A bitter pill that can’t be avoided

[dropcap]T[/dropcap]he second batch of bank mergers, involving Bank of Baroda, Vijaya Bank and Dena Bank, has advanced to the next stage of formalisation, with the three banks sending detailed proposals to the government for approval. Last month, the boards of the three banks had given in-principle approval to the merger, which will create the country’s third biggest bank with a combined business of Rs14.82 lakh crores. The ones ahead are State Bank of India and the ICICI Bank. Last year, SBI had merged itself with five of its subsidiary banks, also taking over Bharatiya Mahila Bank, catapulting it to be among top 50 global lenders. But the latest round is the first instance of a three-way amalgamation as the one involving SBI was between the principal and the subsidiaries.

India’s banking sector has been desperately in need of reforms as the multiplicity of banks with their inefficiencies and the resultant build-up of toxic assets have created a nightmare for the government, which is the majority owner, as well as the regulators. While it is true that the amalgamation of two or more inefficient banks does not necessarily make an efficient new entity, there is a certain minimum size that makes a bank ‘too big to fail’. This is the idea behind bank mergers and is in pursuance of a policy of banking sector consolidation. Currently, there are 21 public sector banks, which the government wants to reduce to between 10 and 15 and that would be a more manageable number, while it adds to the size of each player. After the current round of mergers, there will still be 19 public sector banks, which means there is scope for many more mergers to achieve the desired number.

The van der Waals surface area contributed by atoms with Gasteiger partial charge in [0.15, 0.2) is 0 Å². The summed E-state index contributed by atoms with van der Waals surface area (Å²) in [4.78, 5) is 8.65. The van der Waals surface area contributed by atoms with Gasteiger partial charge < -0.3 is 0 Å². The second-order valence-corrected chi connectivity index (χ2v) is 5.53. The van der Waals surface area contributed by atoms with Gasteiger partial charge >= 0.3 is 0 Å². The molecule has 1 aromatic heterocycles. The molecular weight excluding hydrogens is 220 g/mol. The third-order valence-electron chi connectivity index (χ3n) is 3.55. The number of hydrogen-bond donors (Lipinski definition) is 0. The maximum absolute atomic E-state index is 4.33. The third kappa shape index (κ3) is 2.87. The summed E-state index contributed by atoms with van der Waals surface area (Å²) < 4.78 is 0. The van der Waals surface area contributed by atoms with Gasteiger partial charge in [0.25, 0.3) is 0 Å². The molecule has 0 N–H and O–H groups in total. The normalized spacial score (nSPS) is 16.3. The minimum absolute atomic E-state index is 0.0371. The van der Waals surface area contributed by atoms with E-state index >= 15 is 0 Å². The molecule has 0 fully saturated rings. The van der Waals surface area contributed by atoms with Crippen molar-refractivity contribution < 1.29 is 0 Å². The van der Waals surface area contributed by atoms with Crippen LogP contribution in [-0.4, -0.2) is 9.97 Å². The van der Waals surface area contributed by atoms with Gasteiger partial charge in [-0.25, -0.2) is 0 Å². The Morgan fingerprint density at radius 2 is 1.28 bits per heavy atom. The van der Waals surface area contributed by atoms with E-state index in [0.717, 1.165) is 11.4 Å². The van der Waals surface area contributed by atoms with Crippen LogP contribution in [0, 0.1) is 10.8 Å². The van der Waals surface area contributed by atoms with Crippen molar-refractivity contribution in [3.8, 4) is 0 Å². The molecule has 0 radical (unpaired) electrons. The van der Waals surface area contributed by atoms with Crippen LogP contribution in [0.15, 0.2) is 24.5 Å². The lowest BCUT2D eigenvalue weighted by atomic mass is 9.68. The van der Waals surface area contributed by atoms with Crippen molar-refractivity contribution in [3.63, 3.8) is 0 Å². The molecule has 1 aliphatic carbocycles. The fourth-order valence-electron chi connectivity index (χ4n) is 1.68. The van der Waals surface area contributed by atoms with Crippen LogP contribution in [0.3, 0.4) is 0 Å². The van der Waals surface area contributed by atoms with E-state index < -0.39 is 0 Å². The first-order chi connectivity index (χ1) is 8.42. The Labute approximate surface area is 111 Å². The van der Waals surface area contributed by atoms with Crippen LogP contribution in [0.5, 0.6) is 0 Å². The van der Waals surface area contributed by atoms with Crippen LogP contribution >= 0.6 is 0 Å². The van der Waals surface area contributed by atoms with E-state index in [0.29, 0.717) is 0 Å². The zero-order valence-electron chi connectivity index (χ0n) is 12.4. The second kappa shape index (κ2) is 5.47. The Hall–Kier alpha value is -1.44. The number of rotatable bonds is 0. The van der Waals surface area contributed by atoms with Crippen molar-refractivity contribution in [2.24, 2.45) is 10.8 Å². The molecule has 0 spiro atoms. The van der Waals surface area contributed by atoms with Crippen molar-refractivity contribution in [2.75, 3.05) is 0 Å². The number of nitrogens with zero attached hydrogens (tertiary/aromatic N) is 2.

The consolidation is to be carried out keeping in view factors like regional balance, geographical reach, financial burden and smooth human resource transition, the last one being a particularly sensitive area. As was expected, the bank unions have raised an alarm over possible job redundancies, but viewed against the larger objectives, such sacrifices are certainly worth making. Bank employees, of course, would like to believe that the banks have been set up primarily to serve their interests, a concept that often drives the approach of the unions, but that does not count much in the changing business landscape. The unions will gradually learn to live by the new realities.

Of course, bank mergers, a stable component of the banking reform process, imply a huge political step as it involves to an extent the reversal of the celebrated policy of bank nationalisation. The new thinking is in favour of the government giving away ownership rather than acquiring more. The move will have its own political risks, which is the case with all radical initiatives at all times.